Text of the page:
On Monday, March 14, the entire art world press, trade as well as the general collecting public, eagerly awaited Artprice 2021 report.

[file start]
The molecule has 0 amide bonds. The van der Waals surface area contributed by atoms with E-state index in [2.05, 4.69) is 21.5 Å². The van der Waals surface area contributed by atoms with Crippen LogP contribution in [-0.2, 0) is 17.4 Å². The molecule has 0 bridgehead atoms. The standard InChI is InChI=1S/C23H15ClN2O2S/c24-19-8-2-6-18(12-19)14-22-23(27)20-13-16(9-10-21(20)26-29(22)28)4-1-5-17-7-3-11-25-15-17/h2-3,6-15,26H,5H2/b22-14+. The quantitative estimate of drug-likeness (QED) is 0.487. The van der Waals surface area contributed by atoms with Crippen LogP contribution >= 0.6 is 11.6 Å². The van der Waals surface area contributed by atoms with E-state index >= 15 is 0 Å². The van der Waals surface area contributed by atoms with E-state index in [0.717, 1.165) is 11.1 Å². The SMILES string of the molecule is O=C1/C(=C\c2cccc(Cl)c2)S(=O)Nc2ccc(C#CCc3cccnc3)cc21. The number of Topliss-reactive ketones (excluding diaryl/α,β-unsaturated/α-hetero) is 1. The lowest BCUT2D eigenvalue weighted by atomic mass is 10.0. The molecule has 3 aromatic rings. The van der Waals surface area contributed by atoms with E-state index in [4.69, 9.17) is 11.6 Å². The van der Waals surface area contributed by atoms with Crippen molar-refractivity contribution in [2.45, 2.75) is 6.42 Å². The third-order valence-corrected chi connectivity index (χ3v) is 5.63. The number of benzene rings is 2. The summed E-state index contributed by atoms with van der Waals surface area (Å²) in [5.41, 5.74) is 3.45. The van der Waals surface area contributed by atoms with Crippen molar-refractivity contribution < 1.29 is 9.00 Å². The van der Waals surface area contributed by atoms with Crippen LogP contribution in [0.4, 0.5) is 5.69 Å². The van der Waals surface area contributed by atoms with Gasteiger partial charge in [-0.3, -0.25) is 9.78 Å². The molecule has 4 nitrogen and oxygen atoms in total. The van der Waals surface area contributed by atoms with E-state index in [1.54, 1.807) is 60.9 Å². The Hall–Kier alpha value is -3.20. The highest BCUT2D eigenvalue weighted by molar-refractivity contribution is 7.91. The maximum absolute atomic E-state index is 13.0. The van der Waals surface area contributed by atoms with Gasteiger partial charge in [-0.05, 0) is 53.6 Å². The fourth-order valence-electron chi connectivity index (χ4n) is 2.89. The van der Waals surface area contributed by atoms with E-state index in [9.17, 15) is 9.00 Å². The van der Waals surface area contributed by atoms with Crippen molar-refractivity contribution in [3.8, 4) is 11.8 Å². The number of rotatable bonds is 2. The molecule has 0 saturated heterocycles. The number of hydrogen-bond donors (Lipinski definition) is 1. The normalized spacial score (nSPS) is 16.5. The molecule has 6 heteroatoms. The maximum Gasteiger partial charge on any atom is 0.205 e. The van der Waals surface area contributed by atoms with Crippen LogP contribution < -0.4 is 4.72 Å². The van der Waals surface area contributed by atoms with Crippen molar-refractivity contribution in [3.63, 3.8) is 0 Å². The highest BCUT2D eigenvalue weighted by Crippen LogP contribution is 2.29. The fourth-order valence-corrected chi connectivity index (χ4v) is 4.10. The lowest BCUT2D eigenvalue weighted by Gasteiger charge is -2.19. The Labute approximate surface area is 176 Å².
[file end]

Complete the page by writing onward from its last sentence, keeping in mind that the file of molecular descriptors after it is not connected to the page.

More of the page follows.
The report confirmed the good health of the contemporary art sector, which now accounts for 20% of fine art auction sales, up from 3% in 2000. With 663,887 lots sold worldwide, the art market reached the record figure of $17.08B, a 60% increase over 2020, which was a slow year, admittedly, but 28% compared to 2019, which was a good one. The unsold rate reached a record low, 31%, which, says Artprice director Thierry Ehrmann, is justified by “a draconian selection process with auction houses that are ruthlessly choosing sales and the virtual impossibility of dealing with forgers.” Unsurprisingly, China continues its meteoric rise. Totaling $5.95B (including Taiwan and Hong Kong), it barely edged out the United States ($5.7B). Between them, they account for 35 and 34% of the global market, respectively. On the other hand, sales in the United Kingdom fell by 10% compared to 2019, a consequence of Brexit, says Mr. Ehrmann. Still, it posted $2B in sales, twice as much as France, which takes consolation from breaking through the billion-dollar mark for the first time. The United States still ranks first in the number of works sold (138,662), followed by France (91,692), Great Britain (84,660), China (63,400), Germany (45,250) and Italy (39,535). The market is the strongest it has been since 2020, but unfortunately must face the consequences of the war in Ukraine, some of which are unknown.